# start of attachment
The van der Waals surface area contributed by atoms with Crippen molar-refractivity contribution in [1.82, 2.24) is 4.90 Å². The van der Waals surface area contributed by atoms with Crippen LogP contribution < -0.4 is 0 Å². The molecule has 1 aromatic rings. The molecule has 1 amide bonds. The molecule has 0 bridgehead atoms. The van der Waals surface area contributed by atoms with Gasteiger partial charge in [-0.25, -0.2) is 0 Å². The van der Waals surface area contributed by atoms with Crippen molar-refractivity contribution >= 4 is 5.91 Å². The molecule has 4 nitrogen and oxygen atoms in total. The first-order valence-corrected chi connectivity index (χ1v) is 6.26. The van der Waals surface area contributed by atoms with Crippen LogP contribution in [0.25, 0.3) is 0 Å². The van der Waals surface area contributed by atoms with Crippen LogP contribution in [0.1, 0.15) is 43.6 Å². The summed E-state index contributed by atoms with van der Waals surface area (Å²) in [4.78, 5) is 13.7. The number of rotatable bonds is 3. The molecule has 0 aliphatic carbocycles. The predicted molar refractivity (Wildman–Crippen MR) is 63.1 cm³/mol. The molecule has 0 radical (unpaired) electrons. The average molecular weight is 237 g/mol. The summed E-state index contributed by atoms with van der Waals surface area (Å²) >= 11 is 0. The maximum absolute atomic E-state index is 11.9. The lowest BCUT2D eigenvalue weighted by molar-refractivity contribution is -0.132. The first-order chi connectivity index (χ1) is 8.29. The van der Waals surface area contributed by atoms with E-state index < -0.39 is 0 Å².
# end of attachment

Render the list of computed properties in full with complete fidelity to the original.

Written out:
The van der Waals surface area contributed by atoms with Crippen molar-refractivity contribution in [1.82, 2.24) is 4.90 Å². The van der Waals surface area contributed by atoms with Crippen LogP contribution < -0.4 is 0 Å². The molecule has 1 aromatic rings. The molecule has 1 amide bonds. The molecule has 0 bridgehead atoms. The van der Waals surface area contributed by atoms with Gasteiger partial charge in [-0.25, -0.2) is 0 Å². The van der Waals surface area contributed by atoms with Crippen molar-refractivity contribution >= 4 is 5.91 Å². The molecule has 4 nitrogen and oxygen atoms in total. The first-order valence-corrected chi connectivity index (χ1v) is 6.26. The van der Waals surface area contributed by atoms with Crippen LogP contribution in [0.25, 0.3) is 0 Å². The van der Waals surface area contributed by atoms with Crippen LogP contribution in [0.1, 0.15) is 43.6 Å². The summed E-state index contributed by atoms with van der Waals surface area (Å²) in [4.78, 5) is 13.7. The number of rotatable bonds is 3. The molecule has 0 aliphatic carbocycles. The predicted molar refractivity (Wildman–Crippen MR) is 63.1 cm³/mol. The molecule has 0 radical (unpaired) electrons. The average molecular weight is 237 g/mol. The summed E-state index contributed by atoms with van der Waals surface area (Å²) >= 11 is 0. The maximum absolute atomic E-state index is 11.9. The lowest BCUT2D eigenvalue weighted by molar-refractivity contribution is -0.132. The first-order chi connectivity index (χ1) is 8.29. The van der Waals surface area contributed by atoms with E-state index < -0.39 is 0 Å².